Tag: solar panels

Solar Power Generates Clean Energy in Canada

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Concern for Climate Change, Jobs and Other Incentives Spurs Growth

From large solar farms connected to the electricity grid, to stand alone solar powered homes and small businesses, Canada is reaching for the sun as a source of energy.

“The opportunity is great right now for expanding solar energy,” says Elizabeth McDonald, president of the Canadian Solar Industry Association (CanSIA) in a telephone interview. “Concern about global climate change propels the expansion of solar energy and so will the creation of local green jobs.”

McDonald also points to government incentives like the Ontario Power Authority’s Renewable Energy Standard Offer Program (RESOP) and provisions in Ontario’s Green Energy Act as spurring the creation of solar farms hooking up to the power grid. The fact that solar electricity is being purchased for Ontario’s grid at $0.42 per kilowatt is an attractive incentive for both larger scale and smaller scale solar producers. That’s almost seven times the $0.06 KWh price paid to conventional generators. That will soon double when the Green Energy Act’s Fit-in-Tariff of $0.82 per kilowatt is implemented.


CanSIA’s 400 members include large and small solar energy providers. They are at the forefront of Canada’s ever-growing solar energy field. According to McDonald the amount of solar-powered electricity has expanded from 37.5 Megawatts (MW) produced in 2008 to 100 MW in 2009. By the end of 2010, it is expected that solar powered electricity will increase to between 200 and 300 MW.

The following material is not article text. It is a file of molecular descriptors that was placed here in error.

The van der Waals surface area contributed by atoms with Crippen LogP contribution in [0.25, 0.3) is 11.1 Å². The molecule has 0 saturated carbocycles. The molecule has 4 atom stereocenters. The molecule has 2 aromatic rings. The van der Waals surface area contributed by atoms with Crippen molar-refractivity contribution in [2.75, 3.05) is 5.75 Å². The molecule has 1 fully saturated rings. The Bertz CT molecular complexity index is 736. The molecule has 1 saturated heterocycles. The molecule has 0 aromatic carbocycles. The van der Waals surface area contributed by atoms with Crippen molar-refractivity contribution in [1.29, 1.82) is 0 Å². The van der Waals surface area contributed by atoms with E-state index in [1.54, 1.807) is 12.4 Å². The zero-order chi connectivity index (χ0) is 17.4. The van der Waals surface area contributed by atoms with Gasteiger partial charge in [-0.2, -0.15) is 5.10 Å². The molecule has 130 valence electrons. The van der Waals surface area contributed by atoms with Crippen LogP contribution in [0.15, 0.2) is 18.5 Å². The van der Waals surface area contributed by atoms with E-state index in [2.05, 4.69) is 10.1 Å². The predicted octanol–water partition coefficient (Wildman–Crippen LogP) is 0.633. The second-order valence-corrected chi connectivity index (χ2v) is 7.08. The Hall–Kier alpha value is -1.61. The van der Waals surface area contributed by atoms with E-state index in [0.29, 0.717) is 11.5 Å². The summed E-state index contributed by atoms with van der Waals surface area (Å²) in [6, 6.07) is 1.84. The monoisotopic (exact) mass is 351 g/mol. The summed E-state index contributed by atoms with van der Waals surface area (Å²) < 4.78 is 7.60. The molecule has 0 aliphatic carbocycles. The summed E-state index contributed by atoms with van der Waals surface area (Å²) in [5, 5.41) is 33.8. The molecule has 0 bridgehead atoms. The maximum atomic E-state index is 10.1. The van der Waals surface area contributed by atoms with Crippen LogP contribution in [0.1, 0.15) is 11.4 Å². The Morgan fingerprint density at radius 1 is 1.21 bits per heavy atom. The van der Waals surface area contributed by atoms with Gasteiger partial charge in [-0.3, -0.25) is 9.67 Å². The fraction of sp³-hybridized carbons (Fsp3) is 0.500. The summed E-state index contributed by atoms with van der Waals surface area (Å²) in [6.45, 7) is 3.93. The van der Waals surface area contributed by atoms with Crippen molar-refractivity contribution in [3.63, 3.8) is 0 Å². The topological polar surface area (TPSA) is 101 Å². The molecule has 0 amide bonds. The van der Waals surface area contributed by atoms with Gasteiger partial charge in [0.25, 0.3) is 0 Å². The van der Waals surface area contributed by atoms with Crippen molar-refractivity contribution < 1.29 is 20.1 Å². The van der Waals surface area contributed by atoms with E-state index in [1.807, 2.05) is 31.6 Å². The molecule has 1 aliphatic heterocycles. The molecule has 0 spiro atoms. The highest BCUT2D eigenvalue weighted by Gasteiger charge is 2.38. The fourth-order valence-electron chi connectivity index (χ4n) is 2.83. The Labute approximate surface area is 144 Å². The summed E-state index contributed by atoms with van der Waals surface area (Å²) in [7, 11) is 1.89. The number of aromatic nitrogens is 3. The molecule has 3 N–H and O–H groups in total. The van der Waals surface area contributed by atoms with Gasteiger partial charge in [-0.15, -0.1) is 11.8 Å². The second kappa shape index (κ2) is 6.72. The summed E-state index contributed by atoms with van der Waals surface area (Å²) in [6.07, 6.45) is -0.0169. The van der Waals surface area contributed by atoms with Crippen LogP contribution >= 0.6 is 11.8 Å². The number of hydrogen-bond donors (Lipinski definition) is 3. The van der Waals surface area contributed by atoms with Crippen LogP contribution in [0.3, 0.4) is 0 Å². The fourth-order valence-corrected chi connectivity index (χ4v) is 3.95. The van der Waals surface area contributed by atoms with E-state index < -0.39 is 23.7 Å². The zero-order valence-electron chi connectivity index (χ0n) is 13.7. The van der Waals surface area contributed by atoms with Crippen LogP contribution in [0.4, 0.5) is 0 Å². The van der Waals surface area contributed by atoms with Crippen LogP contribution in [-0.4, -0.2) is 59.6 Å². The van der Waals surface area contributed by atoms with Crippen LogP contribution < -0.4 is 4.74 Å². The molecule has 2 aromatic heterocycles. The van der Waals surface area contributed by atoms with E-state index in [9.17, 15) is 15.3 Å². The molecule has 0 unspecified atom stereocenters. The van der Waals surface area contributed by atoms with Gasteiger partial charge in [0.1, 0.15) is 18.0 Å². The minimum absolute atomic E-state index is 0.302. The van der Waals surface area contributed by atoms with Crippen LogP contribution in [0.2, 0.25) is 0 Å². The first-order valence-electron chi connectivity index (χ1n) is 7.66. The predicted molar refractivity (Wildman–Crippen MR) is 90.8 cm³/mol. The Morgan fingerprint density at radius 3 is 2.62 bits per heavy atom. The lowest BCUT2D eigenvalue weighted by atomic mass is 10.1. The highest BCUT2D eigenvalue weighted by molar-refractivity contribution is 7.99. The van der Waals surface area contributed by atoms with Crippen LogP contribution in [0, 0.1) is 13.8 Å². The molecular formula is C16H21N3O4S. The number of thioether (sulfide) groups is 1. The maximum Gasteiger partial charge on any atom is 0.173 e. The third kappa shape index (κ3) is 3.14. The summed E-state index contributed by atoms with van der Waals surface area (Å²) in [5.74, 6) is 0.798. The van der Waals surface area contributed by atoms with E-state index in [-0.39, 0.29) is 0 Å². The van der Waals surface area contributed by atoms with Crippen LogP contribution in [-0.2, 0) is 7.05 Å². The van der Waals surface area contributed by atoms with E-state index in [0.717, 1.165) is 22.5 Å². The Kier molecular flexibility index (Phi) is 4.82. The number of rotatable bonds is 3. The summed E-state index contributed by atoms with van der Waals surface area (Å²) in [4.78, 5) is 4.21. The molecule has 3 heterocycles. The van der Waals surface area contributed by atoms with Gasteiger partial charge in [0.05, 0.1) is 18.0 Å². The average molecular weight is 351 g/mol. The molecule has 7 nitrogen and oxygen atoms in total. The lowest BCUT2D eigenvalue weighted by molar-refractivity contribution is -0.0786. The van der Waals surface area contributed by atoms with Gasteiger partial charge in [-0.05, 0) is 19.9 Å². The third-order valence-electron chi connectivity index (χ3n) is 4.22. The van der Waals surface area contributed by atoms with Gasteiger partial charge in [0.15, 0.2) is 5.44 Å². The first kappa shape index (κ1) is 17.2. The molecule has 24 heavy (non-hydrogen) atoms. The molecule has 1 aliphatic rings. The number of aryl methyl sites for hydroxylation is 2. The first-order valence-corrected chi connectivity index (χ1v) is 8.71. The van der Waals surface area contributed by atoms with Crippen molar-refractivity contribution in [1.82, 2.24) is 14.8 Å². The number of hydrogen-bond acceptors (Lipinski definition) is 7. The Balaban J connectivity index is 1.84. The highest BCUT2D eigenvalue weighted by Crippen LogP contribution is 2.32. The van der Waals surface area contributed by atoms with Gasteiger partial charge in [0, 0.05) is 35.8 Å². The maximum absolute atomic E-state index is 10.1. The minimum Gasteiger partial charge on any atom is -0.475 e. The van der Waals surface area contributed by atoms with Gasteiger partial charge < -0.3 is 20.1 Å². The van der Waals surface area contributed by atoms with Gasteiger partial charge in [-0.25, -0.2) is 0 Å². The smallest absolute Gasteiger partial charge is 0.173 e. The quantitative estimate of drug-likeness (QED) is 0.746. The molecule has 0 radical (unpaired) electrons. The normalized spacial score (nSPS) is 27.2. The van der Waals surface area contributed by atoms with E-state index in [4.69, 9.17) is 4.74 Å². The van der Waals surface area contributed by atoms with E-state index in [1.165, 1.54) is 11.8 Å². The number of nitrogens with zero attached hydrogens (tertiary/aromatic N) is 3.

Solar Farms Produce Clean Renewable Energy

McDonald reports most of the larger scale solar energy projects are in the province of Ontario but solar energy projects can be seen across Canada. One project west of Ottawa, Ontario will place 300,000 solar panels on a 200-acre farm to generate 20 megawatts of electricity enough to power 7,000 homes during peak hours.

Off-Grid Solar a Way to Energy Self-Sufficiency

Solar energy farms contributing to the power grid are not the only way Canadians are going solar. Smaller scale solar projects are increasingly popping up on roofs of small businesses, homes and institutional buildings across Canada. Examples range from hotel rooftops to innovative solar-powered communities like Drake Landing in Okotoks, Alberta 15 minutes south of Calgary.

Wash ‘N’ Go car wash in Toronto’s west end added solar vacuum tube collectors installed by Solarco, a Toronto-based solar power company. The solar collectors preheat water reducing the amount of conventional electricity and reducing energy costs. The project was supported by Natural Resources Canada’s Renewable Energy Deployment Initiative (REDI) program.

In Ontario, some homeowners are looking to solar energy to meet or supplement their energy needs. Government rebate programs offered by the Ministry of Energy and Infrastructure help offset some of the conversion costs.

Renewable Energy Community Groups Spread the Word About Solar Energy

“Having the start up money to go solar still is the number one challenge facing homeowners,” says Susan Hirst, Midland, Ontario and a spokesperson for Simcoe Huronia Association for Renewable Energy (SHARE).

SHARE is helping to educate their community about the benefits of renewable energy. During the summer of 2009, SHARE hosted a tour of renewable energy projects. One of the stops was a local home that was built to be energy self-sufficient. Solar energy panels provide water heating and space heating. As a result of the conversion to solar energy and other innovative energy conservation measures, the home meets its energy needs without being attached to the electricity grid.

SHARE is also working to establish a Community Renewable Energy co-operative that in time may give rise to solar energy being generated by place solar panels on the community’s roofs.